Wednesday, January 8, 2014

The Dream of the Alligator


With a massive trunk that would roll with the wave,
The alligator lies stranded upon the shore;
It's spine shaped liked the Andean Alps,
With it's fearsome jaws and formidable tail.

The sun shines down on it's resplendent aura;
And it seems to look bigger and bigger,
This steel-like monster glistens
And quivers with iridescence.

Still as a sacred idol,
A knight in shining armor,
The alligator lies on shore motionless and somber

Feeling like Prince Charming
Who lives forever as a prisoner
In his crystal palace by a river.


— José Santos Chocano


The Dream of the Alligator is a Bar None Group translation of El Sueño del Caimán by José Santos Chocano (1875-1934). El Sueño del Caimán is included in Chocano's best known work of poetry — Alma américa, poemas indo-españoles published in 1906. Born in Lima, Peru José Santos Chocano Gastañodi is considered one of the most important leaders of Latin-American Modernism and was celebrated as "The Poet of America" by the government of Peru in 1922.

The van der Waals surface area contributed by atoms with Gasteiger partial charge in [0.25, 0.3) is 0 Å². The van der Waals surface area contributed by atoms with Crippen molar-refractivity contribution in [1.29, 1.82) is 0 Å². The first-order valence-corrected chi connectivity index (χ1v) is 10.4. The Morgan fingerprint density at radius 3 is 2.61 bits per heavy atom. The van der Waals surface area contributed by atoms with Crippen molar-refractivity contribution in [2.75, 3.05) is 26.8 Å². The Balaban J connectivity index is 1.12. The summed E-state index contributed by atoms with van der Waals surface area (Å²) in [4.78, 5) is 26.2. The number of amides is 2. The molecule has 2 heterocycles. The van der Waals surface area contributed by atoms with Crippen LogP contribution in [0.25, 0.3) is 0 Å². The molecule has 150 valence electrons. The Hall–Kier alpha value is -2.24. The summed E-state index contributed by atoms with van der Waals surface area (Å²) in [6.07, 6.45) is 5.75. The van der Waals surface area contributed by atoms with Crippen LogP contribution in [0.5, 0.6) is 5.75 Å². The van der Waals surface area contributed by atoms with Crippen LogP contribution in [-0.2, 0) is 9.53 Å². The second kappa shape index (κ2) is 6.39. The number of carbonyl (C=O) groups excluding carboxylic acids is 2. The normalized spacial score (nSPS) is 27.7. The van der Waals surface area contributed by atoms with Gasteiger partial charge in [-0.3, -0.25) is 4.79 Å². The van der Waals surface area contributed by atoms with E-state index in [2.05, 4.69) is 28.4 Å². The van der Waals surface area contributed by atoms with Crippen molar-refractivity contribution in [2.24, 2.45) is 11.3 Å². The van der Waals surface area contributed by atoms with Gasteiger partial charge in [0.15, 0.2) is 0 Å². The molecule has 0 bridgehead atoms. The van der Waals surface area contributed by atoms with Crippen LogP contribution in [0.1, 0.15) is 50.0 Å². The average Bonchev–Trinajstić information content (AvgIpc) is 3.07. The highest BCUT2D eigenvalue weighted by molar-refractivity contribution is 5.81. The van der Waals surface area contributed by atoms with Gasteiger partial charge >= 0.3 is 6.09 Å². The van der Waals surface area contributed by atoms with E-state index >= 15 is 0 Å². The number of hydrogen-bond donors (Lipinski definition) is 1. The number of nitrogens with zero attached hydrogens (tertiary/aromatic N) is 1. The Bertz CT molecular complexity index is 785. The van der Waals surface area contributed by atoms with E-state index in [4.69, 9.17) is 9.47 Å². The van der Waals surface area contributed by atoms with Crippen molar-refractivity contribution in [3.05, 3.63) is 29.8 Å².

Temperamental, to say the least, Chocano was involved in many violent literary feuds. In 1925, he shot and killed journalist Edwin Elmore and served two years in jail for the murder. Upon his release from prison he lived in abject poverty and was himself stabbed to death in 1934 on a streetcar in Santiago de Chile. His assailant was never apprehended.


El Sueño del Caimán

Enorme tronco que arrastró la ola,
yace el caimán varado en la ribera;
espinazo de abrupta cordillera,
fauces de abismo y formidable cola.

El sol lo envuelve en fúlgida aureola;
y parece lucir cota y cimera,
cual monstruo de metal que reverbera
y que al reverberar se tornasola.

Inmóvil como un ídolo sagrado,
ceñido en mallas de compacto acero,
está ante el agua estático y sombrío,

a manera de un príncipe encantado
que vive eternamente prisionero
en el palacio de cristal de un río.


— José Santos Chocano